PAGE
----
Sewing Thread – Sewing thread is a major part of making a good automotive upholstery job last. I typically use thread a #69 or #92 thread size. You also want to use a Bonded Nylon Thread, it is thick and strong and will last a long time, hold up to mildew and mold well. However they have a hard time lasting in direct sun light. If you are doing some upholstery that will be out in the sun quite a bit, I would use a Bonded Polyester Thread. It has all the same qualities of the bonded Nylon, but will hold up in direct sunlight much longer. I recommend buying thread online from this website. They have a huge selection and really know what types of thread works best for your application! http://www.thethreadexchange.com/

Make Sure Your Machine Has Reverse! – You want to make sure if you are looking for a sewing machine. When you start sewing you want to hit the reverse for a few stitch strokes, the sew over it again. This is called a lock stitch. This forward/reverse/forward motion locks the stitch together to keep it from unraveling. You can do it with an older machine that has no reverse, you just have to lift the material out again, and stitch over it. However having a reverse on your machine is going to be so much easier for you when sewing. I think it is a must on a sewing machine you purchase!

Needle Size – Needle size for your industrial machine can be quite large. Typically you want to use anywhere between an 18 -22 needle size depending on the thread thickness. You can find some good deals on Ebay for needles. Organ Brand needles are some very good quality and you can get quite a few for cheep.

Sewing Machine Oil – Sewing machine oil is vital to the health of your machine. You want to make sure you fill your machine with the correct type of oil! I would recommend buying machine oil on Amazon. You can find some good deals on oil from Little dropper bottles to Gallon Sizes. Some people on the internet will say to fill your machine with any type of light colored oil, however if it gets on your clothes, or the fabric, it’s done. Sewing Machine oil is better because it will wash out of fabric. If your machine has an oil pan I recommend getting the oil in Gallon size. Even with shipping it will save you money! Click her to get the sewing Machine oil by the Gallon!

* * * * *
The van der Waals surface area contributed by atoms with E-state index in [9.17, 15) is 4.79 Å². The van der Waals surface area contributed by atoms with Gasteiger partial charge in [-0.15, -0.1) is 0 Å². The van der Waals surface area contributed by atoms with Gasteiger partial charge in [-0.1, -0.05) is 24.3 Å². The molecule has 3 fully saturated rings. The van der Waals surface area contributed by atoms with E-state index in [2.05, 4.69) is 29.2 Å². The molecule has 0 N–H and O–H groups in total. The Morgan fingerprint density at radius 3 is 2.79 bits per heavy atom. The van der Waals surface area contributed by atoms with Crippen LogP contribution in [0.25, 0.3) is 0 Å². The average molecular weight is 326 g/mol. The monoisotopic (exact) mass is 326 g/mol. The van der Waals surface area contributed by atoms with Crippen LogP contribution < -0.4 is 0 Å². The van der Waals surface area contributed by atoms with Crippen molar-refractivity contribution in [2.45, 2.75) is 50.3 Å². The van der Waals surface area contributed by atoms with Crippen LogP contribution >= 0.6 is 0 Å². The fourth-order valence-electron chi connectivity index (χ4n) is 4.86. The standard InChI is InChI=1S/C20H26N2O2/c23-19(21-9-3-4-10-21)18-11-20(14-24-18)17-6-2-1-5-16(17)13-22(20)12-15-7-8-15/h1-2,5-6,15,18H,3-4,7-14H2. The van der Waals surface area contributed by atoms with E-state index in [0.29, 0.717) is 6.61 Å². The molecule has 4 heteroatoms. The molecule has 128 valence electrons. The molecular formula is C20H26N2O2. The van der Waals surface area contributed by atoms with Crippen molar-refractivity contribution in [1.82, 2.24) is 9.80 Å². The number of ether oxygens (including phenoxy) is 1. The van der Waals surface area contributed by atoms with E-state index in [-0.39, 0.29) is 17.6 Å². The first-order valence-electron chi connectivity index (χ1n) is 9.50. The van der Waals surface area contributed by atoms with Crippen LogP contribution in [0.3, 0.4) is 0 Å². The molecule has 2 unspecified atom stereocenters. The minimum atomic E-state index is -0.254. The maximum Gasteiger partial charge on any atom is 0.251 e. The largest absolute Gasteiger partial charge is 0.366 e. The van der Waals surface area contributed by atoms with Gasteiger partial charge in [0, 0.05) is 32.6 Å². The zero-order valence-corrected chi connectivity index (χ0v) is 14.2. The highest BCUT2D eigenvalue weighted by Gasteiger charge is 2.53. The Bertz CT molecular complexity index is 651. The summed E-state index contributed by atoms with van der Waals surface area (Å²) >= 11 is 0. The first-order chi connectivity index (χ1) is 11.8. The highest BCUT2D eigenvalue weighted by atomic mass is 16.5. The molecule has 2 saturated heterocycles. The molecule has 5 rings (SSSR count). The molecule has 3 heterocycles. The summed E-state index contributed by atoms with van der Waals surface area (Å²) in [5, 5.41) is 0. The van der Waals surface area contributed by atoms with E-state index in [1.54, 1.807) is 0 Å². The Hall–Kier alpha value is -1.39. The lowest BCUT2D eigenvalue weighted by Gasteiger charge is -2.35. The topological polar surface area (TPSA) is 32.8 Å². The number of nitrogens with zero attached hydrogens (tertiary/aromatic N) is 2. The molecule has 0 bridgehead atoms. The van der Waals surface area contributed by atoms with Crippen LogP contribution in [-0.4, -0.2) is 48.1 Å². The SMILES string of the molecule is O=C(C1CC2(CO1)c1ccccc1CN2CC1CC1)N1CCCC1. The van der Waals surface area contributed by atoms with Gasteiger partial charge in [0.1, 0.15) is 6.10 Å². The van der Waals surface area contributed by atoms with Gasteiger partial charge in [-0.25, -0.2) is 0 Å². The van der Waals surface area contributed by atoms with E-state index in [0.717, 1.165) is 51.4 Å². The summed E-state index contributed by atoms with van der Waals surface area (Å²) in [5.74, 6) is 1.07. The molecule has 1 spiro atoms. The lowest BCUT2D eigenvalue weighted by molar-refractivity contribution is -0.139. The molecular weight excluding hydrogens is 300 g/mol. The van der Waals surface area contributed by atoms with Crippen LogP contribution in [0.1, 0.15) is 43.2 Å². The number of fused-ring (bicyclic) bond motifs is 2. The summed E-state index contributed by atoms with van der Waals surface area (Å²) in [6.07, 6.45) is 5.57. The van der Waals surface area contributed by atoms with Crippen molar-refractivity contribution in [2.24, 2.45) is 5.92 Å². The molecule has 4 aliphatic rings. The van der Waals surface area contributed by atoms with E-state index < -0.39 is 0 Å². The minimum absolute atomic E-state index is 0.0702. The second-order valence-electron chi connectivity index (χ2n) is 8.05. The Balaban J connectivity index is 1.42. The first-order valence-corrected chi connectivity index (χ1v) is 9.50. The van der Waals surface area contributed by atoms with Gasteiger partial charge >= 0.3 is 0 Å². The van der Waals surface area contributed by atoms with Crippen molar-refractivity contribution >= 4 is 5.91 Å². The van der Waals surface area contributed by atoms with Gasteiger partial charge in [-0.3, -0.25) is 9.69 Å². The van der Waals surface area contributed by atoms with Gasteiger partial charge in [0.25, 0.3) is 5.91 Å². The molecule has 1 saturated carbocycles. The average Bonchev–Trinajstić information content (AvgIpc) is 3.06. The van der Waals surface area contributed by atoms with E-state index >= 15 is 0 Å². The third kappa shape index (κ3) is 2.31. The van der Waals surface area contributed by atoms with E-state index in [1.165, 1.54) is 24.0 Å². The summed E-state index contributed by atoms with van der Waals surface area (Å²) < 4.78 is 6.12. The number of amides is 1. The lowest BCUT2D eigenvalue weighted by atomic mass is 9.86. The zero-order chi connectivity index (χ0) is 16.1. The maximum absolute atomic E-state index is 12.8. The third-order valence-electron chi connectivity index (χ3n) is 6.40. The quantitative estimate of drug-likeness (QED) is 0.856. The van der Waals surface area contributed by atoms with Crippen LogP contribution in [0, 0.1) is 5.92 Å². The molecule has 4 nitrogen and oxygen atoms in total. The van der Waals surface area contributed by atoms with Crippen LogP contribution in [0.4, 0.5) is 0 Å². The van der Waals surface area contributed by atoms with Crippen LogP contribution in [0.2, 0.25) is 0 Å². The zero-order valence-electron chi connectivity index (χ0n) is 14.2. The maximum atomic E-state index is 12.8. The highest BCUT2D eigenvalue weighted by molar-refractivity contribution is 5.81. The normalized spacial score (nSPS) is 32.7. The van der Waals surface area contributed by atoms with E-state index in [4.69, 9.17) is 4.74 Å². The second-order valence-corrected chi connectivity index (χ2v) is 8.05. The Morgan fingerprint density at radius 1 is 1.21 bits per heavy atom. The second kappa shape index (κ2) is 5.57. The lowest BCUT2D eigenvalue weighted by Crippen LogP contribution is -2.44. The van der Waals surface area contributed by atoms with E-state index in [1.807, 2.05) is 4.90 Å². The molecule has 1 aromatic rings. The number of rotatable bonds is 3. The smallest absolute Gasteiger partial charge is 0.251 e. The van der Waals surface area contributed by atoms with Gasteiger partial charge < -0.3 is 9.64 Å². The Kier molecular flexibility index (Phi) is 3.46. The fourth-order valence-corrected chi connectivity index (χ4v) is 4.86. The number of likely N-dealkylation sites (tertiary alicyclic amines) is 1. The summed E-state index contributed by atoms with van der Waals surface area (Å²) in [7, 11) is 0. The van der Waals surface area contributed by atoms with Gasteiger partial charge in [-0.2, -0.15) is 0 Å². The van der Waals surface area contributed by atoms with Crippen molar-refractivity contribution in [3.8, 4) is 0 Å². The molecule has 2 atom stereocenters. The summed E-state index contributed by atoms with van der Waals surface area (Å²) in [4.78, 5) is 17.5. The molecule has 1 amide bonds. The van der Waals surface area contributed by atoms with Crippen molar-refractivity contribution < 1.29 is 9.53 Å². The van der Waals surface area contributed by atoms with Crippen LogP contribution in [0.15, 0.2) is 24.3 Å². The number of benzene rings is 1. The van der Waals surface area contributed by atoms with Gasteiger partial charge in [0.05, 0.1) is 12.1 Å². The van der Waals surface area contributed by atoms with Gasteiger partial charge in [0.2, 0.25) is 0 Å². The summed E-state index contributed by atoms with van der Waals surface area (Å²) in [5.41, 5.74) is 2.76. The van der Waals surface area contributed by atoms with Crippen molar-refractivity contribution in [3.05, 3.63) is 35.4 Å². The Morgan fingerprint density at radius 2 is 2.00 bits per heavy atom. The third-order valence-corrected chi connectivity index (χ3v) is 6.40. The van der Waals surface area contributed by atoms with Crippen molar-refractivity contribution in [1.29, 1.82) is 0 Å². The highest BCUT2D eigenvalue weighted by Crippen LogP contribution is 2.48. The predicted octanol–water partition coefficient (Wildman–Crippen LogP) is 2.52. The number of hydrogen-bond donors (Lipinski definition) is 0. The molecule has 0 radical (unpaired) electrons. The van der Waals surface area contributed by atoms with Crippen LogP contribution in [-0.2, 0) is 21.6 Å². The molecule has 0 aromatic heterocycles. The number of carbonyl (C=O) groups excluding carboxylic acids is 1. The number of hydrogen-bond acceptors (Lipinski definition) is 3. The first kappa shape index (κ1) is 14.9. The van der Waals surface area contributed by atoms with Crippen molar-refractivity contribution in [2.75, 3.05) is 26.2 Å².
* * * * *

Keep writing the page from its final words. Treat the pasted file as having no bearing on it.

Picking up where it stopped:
Additional Items you will need –

 

Here is a picture of my newest find. A Brother Industrial sewing machineBrother Industrial Sewing Machine

Spider Web Grill

Spider Web Grill

Building A Spider Web Grill for my Pedal Car. I will have to do a full size grill like this some time for a larger project, but the steps should be the same.

 

Bending Loops Bending Spider Web Loops
90 Degree Bend Bent Aluminum
Making Bends spider Web Loops
 Notches Cut  Cut Slots
 Spider Web Grill Progress  Spider Web Grill
 Back Of Spider Web Grill  Polishing the Spider Web
 Finished Spider Web Grill

As you can see there is quite a bit of tedious work that goes into making a spider web grill, but with a little patience you can get your grill to look the same way!

1950 Ford Chop Top Update

1950 Ford Chop Top Update

Here are some updated pictures on what we are doing to chop the 1950 Ford!

 

Roof Chop Layout 1 Inch Chop From Roof
 Cut out corners to Save For Later  Cut Through Door Posts
 Corner Pieces Saved  Roof Removed 2
 1950 Ford 4 Inch Chop  Roof Back On CAr
 Front Posts Tacked In place  New Roof Shape From Rear Window
 Making New Body Lines  Re-Shaping The Roof

This care has a lot of work into it, and there is a whole new style to the car!

These Ladies Are Getting Shorter

These Ladies Are Getting Shorter

Here are some of the before shots of the 2 cars we are chopping the tops on! 4″ chop on both cars!

 

50 Ford Before Chop 64 Before Chop

The 50 ford was a bit harder to get ready to chop. the first thing we did was fit the doors back into their holes. The door was bent backwards from the wind catching it. We had to take our porta power and stretch the door back out, then realign it to the hole. Next we took out all the window trim, chrome, and wing windows. Next we stripped the door handles and then took out the front windshield.

The 64 Belair we are going to chop the top with the glass attached to slide the windshield down into the cowl area. The windows where taken out and taped up to chop the doors. In a few weeks we will have them back together each getting a 4″ chop!